The Society is delighted to announce the winner of the first Surya P. Subedi Prize which is awarded to Professor Mark Liechty for his book “What Went Right” (Amazon link), subtitled: “sustainability versus dependence in Nepal’s hydropower development”. The prize was established last year and was offered by Dr. James J. Busuttil to honour the work and distinguished career of his friend and colleague Professor Surya P. Subedi OBE KC DCL LLD, Professor of International Law at the University of Leeds. The prize is give for an outstanding book or article on Nepal in English in any one calendar year
The judges were unanimous in their decision, noting that the book is exceptionally well written as well as diligently researched: “It tells a story -that of the long and patiently determined career of Odd Hoftun who emerges as a development hero – and holds the interest of a non-specialist. Although its focus is hydropower development (and it is a very valuable contribution to documenting that history), it has much resonance into all sectors of development and beyond. It would be valuable reading for anyone in any sector seeking to make a sustainable difference in Nepal.”
Mark Liechty is a South Asianist with research specialization in the modern culture and history of Nepal. He is a Professor in the departments of Anthropology and History at the University of Illinois at Chicago, USA. His teaching focuses on world history, South Asian colonial history, culture theory, youth culture, and cultures of the body. Liechty’s research has been supported by various organizations including several Fulbright research awards and a recent Fulbright “Senior Specialist” grant for Nepal.
His first three books (Princeton University Press 2003, Martin Chautari Press 2010, School for Advanced Research Press 2012) dealt with aspects of the emergence of a middle-class consumer culture in Kathmandu. His 2017 book on Western countercultural longing and the history of tourism in Nepal (Far Out: Countercultural Seekers and the Tourism Encounter in Nepal, University of Chicago Press) won the 2017 Kekoo Naoroji Book Award for Himalayan Literature and the 2019 Edward Bruner Book Prize from the American Anthropological Association.
As part of his application to the prize, Prof Liechty wrote an introduction to his work in What Went Right, which gives a good overview of the book:
What Went Right explores why Nepal’s hydropower sector is one the country’s few development success stories. Unlike almost every other “developing” country, in Nepal local firms design and build complex hydropower facilities using Nepali engineers, contractors, components, and labor. Nepal has largely avoided the trap whereby most poor countries are forced to accept energy infrastructure projects that are foreign designed, funded, and built—typically resulting in debt, dependency, and unsustainability. As a whole, Nepal has no other industrial sector that even comes close to the success of its hydropower industry.
The book examines the history of Nepal’s hydropower sector to ask why it is the conspicuous exception to the rule of Nepal’s woeful underdevelopment. The answer lies in the story of the Butwal Power Company (BPC) and the anti-establishment development logic of its founder, Odd Hoftun, a pioneering Norwegian development worker, missionary, and engineer. From the early 1960s onward, Hoftun insisted that Nepalis should develop technical skills needed to thrive in a modernizing society, a view that eventually led Hoftun to promote hydropower development as the means to literally power Nepal’s industrial future. Counter to prevailing logic, Hoftun insisted that, to the fullest extent possible, hydroelectric design, construction, and equipment should be locally-sourced—even if it was, initially, crude and inefficient. Self-sufficiency and sustainability could only come if every aspect of hydropower development could be done in Nepal, by Nepalis.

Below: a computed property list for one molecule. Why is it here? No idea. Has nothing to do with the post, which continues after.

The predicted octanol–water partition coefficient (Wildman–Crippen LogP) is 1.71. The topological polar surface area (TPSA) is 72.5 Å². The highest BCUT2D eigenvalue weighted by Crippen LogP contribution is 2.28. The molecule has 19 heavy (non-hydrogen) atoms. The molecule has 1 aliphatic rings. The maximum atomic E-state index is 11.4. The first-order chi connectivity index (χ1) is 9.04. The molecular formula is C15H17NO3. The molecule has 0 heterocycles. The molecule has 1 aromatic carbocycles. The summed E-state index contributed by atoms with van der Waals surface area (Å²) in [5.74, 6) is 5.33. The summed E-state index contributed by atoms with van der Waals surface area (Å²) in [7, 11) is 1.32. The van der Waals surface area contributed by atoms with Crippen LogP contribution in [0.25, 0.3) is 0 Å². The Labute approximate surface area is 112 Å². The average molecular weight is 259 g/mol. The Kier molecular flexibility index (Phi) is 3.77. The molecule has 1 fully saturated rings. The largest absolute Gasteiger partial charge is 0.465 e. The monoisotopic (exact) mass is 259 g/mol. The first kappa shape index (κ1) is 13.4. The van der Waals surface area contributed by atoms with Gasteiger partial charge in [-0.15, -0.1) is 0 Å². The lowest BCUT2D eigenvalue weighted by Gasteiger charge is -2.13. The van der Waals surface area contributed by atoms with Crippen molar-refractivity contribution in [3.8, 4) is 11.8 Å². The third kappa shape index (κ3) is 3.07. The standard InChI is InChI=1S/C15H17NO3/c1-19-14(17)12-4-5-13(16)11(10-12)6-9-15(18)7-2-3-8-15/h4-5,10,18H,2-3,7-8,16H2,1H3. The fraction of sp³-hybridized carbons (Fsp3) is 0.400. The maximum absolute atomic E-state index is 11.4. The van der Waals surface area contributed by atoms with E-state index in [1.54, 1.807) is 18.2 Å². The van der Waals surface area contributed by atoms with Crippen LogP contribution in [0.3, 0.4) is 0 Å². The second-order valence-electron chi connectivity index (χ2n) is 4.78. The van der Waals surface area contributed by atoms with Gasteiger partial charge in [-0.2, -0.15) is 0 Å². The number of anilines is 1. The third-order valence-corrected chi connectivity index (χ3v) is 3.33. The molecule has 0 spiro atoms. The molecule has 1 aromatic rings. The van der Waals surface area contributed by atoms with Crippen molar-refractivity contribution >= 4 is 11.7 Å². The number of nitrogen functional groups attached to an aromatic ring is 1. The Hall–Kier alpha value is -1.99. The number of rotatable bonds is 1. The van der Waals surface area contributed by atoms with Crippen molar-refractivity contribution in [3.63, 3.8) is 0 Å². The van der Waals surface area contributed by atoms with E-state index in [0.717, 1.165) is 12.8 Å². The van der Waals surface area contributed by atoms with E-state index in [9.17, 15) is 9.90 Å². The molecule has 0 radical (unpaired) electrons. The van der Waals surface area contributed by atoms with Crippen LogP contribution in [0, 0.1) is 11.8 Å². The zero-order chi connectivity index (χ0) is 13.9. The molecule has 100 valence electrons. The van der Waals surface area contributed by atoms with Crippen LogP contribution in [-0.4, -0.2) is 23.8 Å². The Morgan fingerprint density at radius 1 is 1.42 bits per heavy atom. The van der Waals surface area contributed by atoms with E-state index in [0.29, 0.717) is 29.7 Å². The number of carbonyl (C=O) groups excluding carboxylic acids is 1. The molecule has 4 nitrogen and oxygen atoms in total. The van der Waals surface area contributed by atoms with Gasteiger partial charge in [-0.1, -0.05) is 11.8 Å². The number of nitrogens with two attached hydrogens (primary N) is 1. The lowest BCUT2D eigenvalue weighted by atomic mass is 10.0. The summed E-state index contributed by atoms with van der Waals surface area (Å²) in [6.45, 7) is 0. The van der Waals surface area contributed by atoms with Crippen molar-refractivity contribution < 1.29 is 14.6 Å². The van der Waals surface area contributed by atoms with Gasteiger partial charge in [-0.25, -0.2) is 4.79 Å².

Over half a century, Hoftun worked with Nepalis and other foreigners to establish a family of inter-locking companies focused on hydrological design and engineering, equipment manufacturing, deep-mountain tunneling, and project installation. Starting with a tiny 50 kilowatt project in the 1960s and advancing through successively larger and more complex projects, by the 2000s Hoftun’s now independent and Nepali-owned companies, and many subsidiary spin-offs from them, had emerged as the backbone of a robust indigenous hydropower sector able to compete successfully in bidding for projects around Nepal and beyond.
Typically anthropologists and historians engage “development” in order to critique it. Much less often examined are the few bright spots on the global development landscape. The book’s aim is certainly not to hold up Nepal’s hydropower sector as some spotless paragon of development success, but simply to examine how and why it managed to largely overcome the global development odds stacked against it. Nepal’s hydropower experience is a success and one of the few ways that Nepal participates in the global economy aside from as an impoverished exporter of cheap manpower. By focusing on what went right instead of (or in addition to) what went wrong, this book is a useful contribution to ongoing debates over international development, foreign aid, and development philosophy.
This study represents a chance to lay out a particular development vision to examine its strengths and weaknesses. Given that “the BPC model” has arguably borne rich fruit in Nepal’s otherwise relatively barren development landscape, it is high time to bring this vision into vigorous conversation with other development strategies that have proven, repeatedly, to be less productive.
Our congratulations to Prof Liechty on his achievement. We will be organising an event to celebrate his award in the new year.
We are now taking registrations for all events in October: